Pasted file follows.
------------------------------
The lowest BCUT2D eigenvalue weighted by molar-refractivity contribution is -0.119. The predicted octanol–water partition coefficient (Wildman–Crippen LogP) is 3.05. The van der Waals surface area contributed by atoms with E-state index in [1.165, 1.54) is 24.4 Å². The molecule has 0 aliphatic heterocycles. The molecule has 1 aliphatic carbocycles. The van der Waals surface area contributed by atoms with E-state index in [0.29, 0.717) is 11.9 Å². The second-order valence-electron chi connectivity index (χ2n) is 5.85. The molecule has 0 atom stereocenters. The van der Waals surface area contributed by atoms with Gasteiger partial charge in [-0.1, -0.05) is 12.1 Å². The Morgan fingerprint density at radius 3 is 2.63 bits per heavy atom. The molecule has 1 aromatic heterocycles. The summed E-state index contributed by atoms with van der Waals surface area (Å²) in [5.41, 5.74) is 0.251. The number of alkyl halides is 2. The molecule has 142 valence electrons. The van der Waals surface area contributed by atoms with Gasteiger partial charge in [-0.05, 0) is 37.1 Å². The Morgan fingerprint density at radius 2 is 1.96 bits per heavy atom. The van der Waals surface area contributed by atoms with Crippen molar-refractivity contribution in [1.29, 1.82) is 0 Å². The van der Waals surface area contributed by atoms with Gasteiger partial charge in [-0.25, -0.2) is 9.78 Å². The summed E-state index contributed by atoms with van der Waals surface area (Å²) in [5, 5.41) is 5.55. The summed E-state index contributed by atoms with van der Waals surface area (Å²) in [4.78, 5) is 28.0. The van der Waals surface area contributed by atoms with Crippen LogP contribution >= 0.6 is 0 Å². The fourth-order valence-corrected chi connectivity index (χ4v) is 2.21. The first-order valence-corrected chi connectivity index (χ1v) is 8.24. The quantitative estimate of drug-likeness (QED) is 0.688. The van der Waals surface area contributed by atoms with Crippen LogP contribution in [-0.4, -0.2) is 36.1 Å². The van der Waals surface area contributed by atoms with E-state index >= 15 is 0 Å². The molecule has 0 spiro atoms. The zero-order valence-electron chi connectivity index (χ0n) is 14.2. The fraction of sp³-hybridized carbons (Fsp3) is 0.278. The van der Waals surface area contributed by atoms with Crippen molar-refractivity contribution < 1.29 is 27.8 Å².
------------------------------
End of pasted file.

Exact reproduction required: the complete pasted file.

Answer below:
The lowest BCUT2D eigenvalue weighted by molar-refractivity contribution is -0.119. The predicted octanol–water partition coefficient (Wildman–Crippen LogP) is 3.05. The van der Waals surface area contributed by atoms with E-state index in [1.165, 1.54) is 24.4 Å². The molecule has 0 aliphatic heterocycles. The molecule has 1 aliphatic carbocycles. The van der Waals surface area contributed by atoms with E-state index in [0.29, 0.717) is 11.9 Å². The second-order valence-electron chi connectivity index (χ2n) is 5.85. The molecule has 0 atom stereocenters. The van der Waals surface area contributed by atoms with Gasteiger partial charge in [-0.1, -0.05) is 12.1 Å². The Morgan fingerprint density at radius 3 is 2.63 bits per heavy atom. The molecule has 1 aromatic heterocycles. The summed E-state index contributed by atoms with van der Waals surface area (Å²) in [5.41, 5.74) is 0.251. The number of alkyl halides is 2. The molecule has 142 valence electrons. The van der Waals surface area contributed by atoms with Gasteiger partial charge in [-0.05, 0) is 37.1 Å². The Morgan fingerprint density at radius 2 is 1.96 bits per heavy atom. The van der Waals surface area contributed by atoms with Crippen molar-refractivity contribution in [1.29, 1.82) is 0 Å². The van der Waals surface area contributed by atoms with Gasteiger partial charge in [-0.25, -0.2) is 9.78 Å². The summed E-state index contributed by atoms with van der Waals surface area (Å²) in [5, 5.41) is 5.55. The summed E-state index contributed by atoms with van der Waals surface area (Å²) in [4.78, 5) is 28.0. The van der Waals surface area contributed by atoms with Crippen LogP contribution >= 0.6 is 0 Å². The fourth-order valence-corrected chi connectivity index (χ4v) is 2.21. The first-order valence-corrected chi connectivity index (χ1v) is 8.24. The quantitative estimate of drug-likeness (QED) is 0.688. The van der Waals surface area contributed by atoms with Crippen LogP contribution in [-0.4, -0.2) is 36.1 Å². The van der Waals surface area contributed by atoms with E-state index >= 15 is 0 Å². The molecule has 0 spiro atoms. The zero-order valence-electron chi connectivity index (χ0n) is 14.2. The fraction of sp³-hybridized carbons (Fsp3) is 0.278. The van der Waals surface area contributed by atoms with Crippen molar-refractivity contribution < 1.29 is 27.8 Å².